Issues / Legislation » Legislative Weekly Reports

Week Ending October 25, 2013

Budget Talks to Begin Next Week; “Grand Bargain” Unlikely

The 29 members of the House and Senate Budget Conference Committee will hold its first official meeting on October 30 in an attempt to reach a budget agreement by December 13 as called for in the legislation that ended the government shutdown.  House and Senate negotiators remain far apart and the $91 billion difference between the House and Senate funding levels is largely due to House insistence on maintaining cuts to vital programs and resisting new taxes.  It is not clear that the negotiations will result in any agreement beyond setting overall spending levels for the remainder of the fiscal year. The current funding bill expires January 15 and an extension is required to avoid another government shutdown. 

Senate Majority Leader Harry Reid (D-NV) expects budget negotiations to focus on providing some relief from automatic spending cuts.  He said it was “highly unlikely” any “grand bargain” can be reached on tax reform and spending for social insurance and other large-scale programs. He further noted: “On sequestration, we’ve done one year… [and] it has been brutal.”

AFSCME is pushing strongly for an end to the across-the-board sequestration spending cuts, for new progressive tax revenues, and against any beneficiary cuts to Social Security, Medicare, or any cuts to Medicaid.   

President Obama to House Leadership: Pass Immigration Reform This Year

On Thursday, President Obama addressed supporters of comprehensive immigration reform – business, labor, faith leaders, immigrant rights activists – and urged the House GOP leadership to move forward and schedule a vote this year on legislation to fix our broken immigration system.  He noted the large bipartisan vote in favor of the Senate’s comprehensive immigration reform legislation (S. 744) that passed in June.  He also stressed the enormous benefits for our economy of fixing immigration policy, and the documented, overwhelming public support for reform.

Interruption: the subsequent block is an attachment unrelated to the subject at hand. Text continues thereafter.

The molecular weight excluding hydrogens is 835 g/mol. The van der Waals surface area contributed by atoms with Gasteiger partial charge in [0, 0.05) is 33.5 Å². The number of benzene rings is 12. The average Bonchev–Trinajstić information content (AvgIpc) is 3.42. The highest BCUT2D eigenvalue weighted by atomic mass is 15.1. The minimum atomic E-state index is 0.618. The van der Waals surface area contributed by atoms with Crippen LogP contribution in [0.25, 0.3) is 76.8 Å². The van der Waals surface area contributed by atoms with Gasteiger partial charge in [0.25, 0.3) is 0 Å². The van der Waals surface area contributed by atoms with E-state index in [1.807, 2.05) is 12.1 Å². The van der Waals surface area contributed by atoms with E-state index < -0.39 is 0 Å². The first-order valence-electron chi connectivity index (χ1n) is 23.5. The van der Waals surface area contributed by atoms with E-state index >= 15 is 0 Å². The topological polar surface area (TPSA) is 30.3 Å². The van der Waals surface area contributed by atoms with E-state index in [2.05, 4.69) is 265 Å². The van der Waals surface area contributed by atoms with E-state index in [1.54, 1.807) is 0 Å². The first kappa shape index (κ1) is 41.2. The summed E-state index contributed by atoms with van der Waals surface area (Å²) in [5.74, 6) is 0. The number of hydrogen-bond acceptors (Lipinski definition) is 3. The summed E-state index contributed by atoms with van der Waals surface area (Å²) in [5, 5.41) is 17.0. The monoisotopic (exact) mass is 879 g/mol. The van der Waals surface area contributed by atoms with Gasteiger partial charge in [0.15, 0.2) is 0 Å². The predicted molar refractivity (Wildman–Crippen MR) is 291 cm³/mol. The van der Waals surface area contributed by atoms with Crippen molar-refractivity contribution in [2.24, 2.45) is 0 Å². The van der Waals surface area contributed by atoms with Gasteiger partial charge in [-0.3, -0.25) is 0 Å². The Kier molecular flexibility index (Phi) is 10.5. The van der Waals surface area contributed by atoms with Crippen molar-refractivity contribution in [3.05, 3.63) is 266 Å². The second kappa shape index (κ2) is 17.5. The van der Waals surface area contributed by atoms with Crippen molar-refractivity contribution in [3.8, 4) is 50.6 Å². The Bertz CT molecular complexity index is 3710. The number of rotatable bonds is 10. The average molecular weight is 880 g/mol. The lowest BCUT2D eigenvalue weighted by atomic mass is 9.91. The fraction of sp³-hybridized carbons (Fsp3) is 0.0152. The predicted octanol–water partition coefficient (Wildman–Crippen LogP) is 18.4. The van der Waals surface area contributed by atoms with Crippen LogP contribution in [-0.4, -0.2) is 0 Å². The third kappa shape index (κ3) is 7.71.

Several GOP House members are reportedly working on immigration reform bills in addition to the five individual bills that passed through committees last spring (addressing border security, state and local law enforcement of immigration laws, a mandatory employment verification system, an agricultural guest worker program, and a higher-skilled guest worker program).  Rep. Mario Diaz-Balart (R-FL) – the only GOP member of the House group that was working on a bipartisan comprehensive bill to stay with the effort until it collapsed – is working with others in the Republican caucus on a bill that addresses legalization, border enforcement and possibly other issues.  Rep. Darrell Issa (R-CA) is writing a bill that would give temporary legal status to undocumented immigrants.  House Majority Leader Eric Cantor (R-VA) and others have been working on a bill tentatively called the KIDS Act that would grant legal status to some DREAMers – those undocumented immigrants who were brought to the U.S. as children.  Reps. Raul Labrador (R-ID) and Ted Poe (R-TX) are reportedly producing a bill that would establish a new guest worker program for lower-skilled workers that is unlikely to include the important worker protections incorporated into the W-Visa program that was agreed to by the AFL-CIO and the U.S. Chamber of Commerce and included in S. 744. Rep. Michael McCaul (R-TX) is writing a bill that would establish a biometric entry-exit system to better track immigrants who overstay their visas.